The redevelopment of a Catholic center in Macau is entering its final stage that will see the dilapidated building reconstructed for use for exhibitions, formations and hospitality, following a public consultation
. "The Land, Public Works and Transport Bureau of Macau opened a public consultation on June 20 to see whether anyone has any objections," Teresa Lo, assistant coordinator of the redevelopment project, told ucanews.com. The consultation ended July 4 and Macau diocese will now wait for the result and any final amendments of government documents to begin, Lo added. The Catholic center has been left idle for more than 20 years. The diocese has planned to redevelop it since 2011 but no progress was made until this year. Local Catholics believed the delay was partly due to the early retirement of Bishop Lai Hung-seng
. Bishop Lai retired due to health reasons in January 2016 and was succeeded by Bishop Stephen Lee Bun-sang, a former auxiliary bishop of Hong Kong.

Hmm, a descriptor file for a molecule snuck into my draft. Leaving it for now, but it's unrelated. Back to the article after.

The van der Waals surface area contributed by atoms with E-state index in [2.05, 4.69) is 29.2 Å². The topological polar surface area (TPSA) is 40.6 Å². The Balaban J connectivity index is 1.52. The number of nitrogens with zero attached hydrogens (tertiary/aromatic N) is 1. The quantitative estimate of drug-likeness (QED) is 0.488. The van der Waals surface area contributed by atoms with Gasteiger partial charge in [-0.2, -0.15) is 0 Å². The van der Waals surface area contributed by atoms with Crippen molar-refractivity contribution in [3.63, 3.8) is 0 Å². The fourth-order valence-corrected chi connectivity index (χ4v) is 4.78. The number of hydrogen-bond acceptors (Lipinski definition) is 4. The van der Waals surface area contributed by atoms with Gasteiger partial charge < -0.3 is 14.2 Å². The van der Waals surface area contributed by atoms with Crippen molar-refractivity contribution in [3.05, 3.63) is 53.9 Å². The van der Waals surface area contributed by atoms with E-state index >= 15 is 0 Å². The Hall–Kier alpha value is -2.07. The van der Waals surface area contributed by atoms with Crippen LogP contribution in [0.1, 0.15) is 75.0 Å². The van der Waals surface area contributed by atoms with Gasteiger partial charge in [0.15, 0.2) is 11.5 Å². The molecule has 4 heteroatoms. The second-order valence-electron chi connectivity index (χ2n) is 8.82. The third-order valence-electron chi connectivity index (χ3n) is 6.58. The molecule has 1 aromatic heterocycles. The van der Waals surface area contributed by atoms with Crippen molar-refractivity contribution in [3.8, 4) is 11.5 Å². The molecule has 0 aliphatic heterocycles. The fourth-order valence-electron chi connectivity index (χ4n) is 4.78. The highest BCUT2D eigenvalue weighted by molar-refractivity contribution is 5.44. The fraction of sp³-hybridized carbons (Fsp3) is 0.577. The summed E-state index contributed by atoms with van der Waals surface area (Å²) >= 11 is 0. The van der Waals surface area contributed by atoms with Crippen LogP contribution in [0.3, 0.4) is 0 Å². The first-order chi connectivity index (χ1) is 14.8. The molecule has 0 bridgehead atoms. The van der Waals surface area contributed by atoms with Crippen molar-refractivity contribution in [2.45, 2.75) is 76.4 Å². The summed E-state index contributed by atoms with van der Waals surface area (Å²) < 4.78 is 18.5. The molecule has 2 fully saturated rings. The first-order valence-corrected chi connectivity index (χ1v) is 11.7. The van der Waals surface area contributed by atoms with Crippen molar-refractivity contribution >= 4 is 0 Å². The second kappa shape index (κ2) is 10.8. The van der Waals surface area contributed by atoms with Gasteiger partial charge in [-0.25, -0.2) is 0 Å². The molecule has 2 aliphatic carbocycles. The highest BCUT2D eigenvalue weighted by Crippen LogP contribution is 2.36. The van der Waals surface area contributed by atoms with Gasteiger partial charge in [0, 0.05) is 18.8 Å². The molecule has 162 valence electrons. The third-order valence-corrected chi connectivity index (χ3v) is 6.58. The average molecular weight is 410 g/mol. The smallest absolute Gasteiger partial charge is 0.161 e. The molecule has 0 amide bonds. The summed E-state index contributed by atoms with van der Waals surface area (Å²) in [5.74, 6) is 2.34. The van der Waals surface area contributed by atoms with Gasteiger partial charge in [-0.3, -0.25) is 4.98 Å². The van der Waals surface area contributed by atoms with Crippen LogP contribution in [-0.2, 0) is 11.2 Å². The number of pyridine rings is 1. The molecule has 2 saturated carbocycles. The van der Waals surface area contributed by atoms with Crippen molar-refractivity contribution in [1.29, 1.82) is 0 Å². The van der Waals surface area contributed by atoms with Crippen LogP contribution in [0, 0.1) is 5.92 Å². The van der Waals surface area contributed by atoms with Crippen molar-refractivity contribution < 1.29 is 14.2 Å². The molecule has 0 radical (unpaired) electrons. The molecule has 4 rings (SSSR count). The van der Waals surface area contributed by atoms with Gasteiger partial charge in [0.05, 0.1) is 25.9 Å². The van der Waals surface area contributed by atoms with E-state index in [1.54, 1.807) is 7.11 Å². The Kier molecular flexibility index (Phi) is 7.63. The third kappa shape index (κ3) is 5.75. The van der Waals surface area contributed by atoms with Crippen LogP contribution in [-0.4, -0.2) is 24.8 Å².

Macau Diocese released a statement June 23 revealing the plan to turn the former center into a 20-storey building for three purposes, "exhibitions, formations and hospitality." "Each one of these is expected to contribute to the existing pastoral ministry with its own distinctiveness and interrelatedness," the statement said. The diocese hopes the new building could become the first Catholic-run hotel in Macau with 200 rooms for pilgrims and visitors. In addition, public exhibition rooms will display the history of the Catholic Church in Macau and multi-function rooms will be available for faith formation services, as well as evangelization, Lo said. Many Catholics in the city are excited to hear the announcement and are waiting to witness the opening of the new center. "There were many debates on whether to renovate or to rebuild the center in the past. But I am happy to hear that it will be reconstructed because the building is dilapidated," Luis Leong, a local Catholic, told ucanews.com. Since the Catholic center is located in a busy area that bustles with local people and tourists, Leong believes the new building can offer good evangelization opportunities with the exhibition rooms and provide a serene chapel for visitors to pray. "Things are working well under Bishop Lee and Father Pedro Chong [the diocese's vicar general who is leading the redevelopment project]. We hope it is a sign of the revival of our local church," Leong said.
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